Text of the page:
I took something of a cue from Jon and sat down to take a look at my bookshelves, or, rather the two bank boxes, five cubes, and one reluctant desk shelf that amount to bookshelves in my apartment. My scholarly tomes (did I really just say tome?) are relegated to one bank box, wedged up against the corner of the living room beside the DVD tower, packed full of movies and video games, while the second bank box contains untold papers, almost all articles, academic scribblings, and at least two half-photocopied books that I couldn't find in physical form outside of a university library.
It astounds me, to a degree, to realize how ridiculously complicated I made my academic life when I was a Real Academic, as opposed to the Amateur Post-Undergrad Academic that I am now. That is to say that I still view the entire world through academic eyes, as well as possessing a tendency to critically evaluate all of my entertainment as though it were a liberal artistic specimen to be hacked to pieces during a long, drawn out debate amongst fellow students, and then repaired with a pen and a great deal of patience.
I suppose, then, that when I examined the cubes in my room that contain books, I wasn't entirely surprised to find that they are mostly filled with urban fantasy novels, several paperback mysteries, a number of classics, some contemporary Serious Fiction, the odd poetry collection, and several volumes of Nietzsche and Aquinas. There's also some film and literary criticism that I picked up on whims throughout the years, because, apparently, at some point, I reached the Point of No Return when it came to books: if it's interesting or likely to hold my attention, then I'll buy it, read it, and probably shelve it away until such time as I can pass it on, read it again, or pack it away for a rainy day.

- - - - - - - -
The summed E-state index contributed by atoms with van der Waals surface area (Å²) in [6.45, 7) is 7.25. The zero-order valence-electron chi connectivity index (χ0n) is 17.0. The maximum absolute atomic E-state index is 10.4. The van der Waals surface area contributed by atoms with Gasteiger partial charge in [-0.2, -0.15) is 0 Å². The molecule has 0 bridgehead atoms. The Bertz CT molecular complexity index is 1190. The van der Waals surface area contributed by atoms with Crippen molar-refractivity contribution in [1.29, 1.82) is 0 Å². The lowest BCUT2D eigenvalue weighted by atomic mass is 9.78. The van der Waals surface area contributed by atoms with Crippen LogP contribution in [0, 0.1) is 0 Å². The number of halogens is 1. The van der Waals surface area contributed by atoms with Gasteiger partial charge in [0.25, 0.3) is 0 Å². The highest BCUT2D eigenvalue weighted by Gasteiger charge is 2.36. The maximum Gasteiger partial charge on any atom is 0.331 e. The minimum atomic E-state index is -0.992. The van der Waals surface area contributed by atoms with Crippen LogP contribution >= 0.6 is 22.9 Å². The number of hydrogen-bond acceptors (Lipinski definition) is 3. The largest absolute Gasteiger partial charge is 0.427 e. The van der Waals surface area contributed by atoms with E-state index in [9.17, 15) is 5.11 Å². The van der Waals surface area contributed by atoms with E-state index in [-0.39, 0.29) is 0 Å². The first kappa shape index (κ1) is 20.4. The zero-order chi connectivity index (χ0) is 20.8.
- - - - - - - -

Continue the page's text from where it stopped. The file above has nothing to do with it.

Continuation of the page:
The truth is that I used to have a collection of about 800 books. While not a staggering number, it's a big enough number to show that I had quite the book addiction. When I moved out of my parents' house, I must have whittled that collection down to about 300 books, which quickly became 150 due to the presence of friends, libraries, and a pesky little brother who kept nabbing the best books for himself.
The collection has grown somewhat in the past 3 years, and has evened out at about 275, by my last count. It's curious, since I haven't owned a proper bookshelf in years, that I can still find what I'm looking for. I have a good feeling for where the book might be, and I suppose that I classify my book cubes to a degree. I know that most of the 'junk food fiction' (mysteries, urban fantasy, et cetera) are on the left hand side, and the more serious stuff is on the right. There are also piles of history books around the bed. I don't need shelves. I just stack them neatly, according to point of interest. Hence why all the military history is within arm's reach of the bed.
Books are an addiction, ask anybody in the store. The fun part, though, of this particular addiction, is that you get to explore, have adventures, solve mysteries, and appreciate other lives, all from the comfort of your bed or your favorite chair. It's why books are fantastic, and why even an ac(k)ademic like me (I now owe the pun jar a quarter) can learn to look past the book-as-specimen and just appreciate the book as a book.
Until next time, fellow bibliophiles.